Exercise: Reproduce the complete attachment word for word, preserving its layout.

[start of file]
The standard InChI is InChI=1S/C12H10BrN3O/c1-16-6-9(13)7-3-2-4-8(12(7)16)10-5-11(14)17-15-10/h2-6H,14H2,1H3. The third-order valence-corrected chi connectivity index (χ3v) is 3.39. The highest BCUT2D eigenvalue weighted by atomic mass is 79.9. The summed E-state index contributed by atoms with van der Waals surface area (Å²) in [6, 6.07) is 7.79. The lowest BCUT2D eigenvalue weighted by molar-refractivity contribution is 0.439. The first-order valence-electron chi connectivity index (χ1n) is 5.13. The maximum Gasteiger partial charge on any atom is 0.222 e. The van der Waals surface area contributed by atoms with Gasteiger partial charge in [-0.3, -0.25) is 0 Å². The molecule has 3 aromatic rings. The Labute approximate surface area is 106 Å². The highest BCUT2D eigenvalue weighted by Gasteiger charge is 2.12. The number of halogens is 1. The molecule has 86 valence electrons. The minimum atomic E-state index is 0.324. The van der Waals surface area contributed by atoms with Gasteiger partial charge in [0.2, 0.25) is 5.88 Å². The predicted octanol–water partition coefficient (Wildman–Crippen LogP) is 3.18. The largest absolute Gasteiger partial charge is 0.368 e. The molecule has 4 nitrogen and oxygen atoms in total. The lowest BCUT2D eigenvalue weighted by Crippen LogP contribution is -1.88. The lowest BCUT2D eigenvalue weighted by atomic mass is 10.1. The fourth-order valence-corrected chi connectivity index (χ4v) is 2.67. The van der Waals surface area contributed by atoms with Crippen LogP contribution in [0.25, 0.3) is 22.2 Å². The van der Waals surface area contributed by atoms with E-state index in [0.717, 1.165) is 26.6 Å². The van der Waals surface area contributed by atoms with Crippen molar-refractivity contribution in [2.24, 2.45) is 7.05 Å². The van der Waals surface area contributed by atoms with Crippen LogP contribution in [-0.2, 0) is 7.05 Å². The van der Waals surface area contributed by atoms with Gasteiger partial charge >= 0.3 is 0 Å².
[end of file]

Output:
The standard InChI is InChI=1S/C12H10BrN3O/c1-16-6-9(13)7-3-2-4-8(12(7)16)10-5-11(14)17-15-10/h2-6H,14H2,1H3. The third-order valence-corrected chi connectivity index (χ3v) is 3.39. The highest BCUT2D eigenvalue weighted by atomic mass is 79.9. The summed E-state index contributed by atoms with van der Waals surface area (Å²) in [6, 6.07) is 7.79. The lowest BCUT2D eigenvalue weighted by molar-refractivity contribution is 0.439. The first-order valence-electron chi connectivity index (χ1n) is 5.13. The maximum Gasteiger partial charge on any atom is 0.222 e. The van der Waals surface area contributed by atoms with Gasteiger partial charge in [-0.3, -0.25) is 0 Å². The molecule has 3 aromatic rings. The Labute approximate surface area is 106 Å². The highest BCUT2D eigenvalue weighted by Gasteiger charge is 2.12. The number of halogens is 1. The molecule has 86 valence electrons. The minimum atomic E-state index is 0.324. The van der Waals surface area contributed by atoms with Gasteiger partial charge in [0.2, 0.25) is 5.88 Å². The predicted octanol–water partition coefficient (Wildman–Crippen LogP) is 3.18. The largest absolute Gasteiger partial charge is 0.368 e. The molecule has 4 nitrogen and oxygen atoms in total. The lowest BCUT2D eigenvalue weighted by Crippen LogP contribution is -1.88. The lowest BCUT2D eigenvalue weighted by atomic mass is 10.1. The fourth-order valence-corrected chi connectivity index (χ4v) is 2.67. The van der Waals surface area contributed by atoms with Crippen LogP contribution in [0.25, 0.3) is 22.2 Å². The van der Waals surface area contributed by atoms with E-state index in [0.717, 1.165) is 26.6 Å². The van der Waals surface area contributed by atoms with Crippen molar-refractivity contribution in [2.24, 2.45) is 7.05 Å². The van der Waals surface area contributed by atoms with Crippen LogP contribution in [-0.2, 0) is 7.05 Å². The van der Waals surface area contributed by atoms with Gasteiger partial charge >= 0.3 is 0 Å².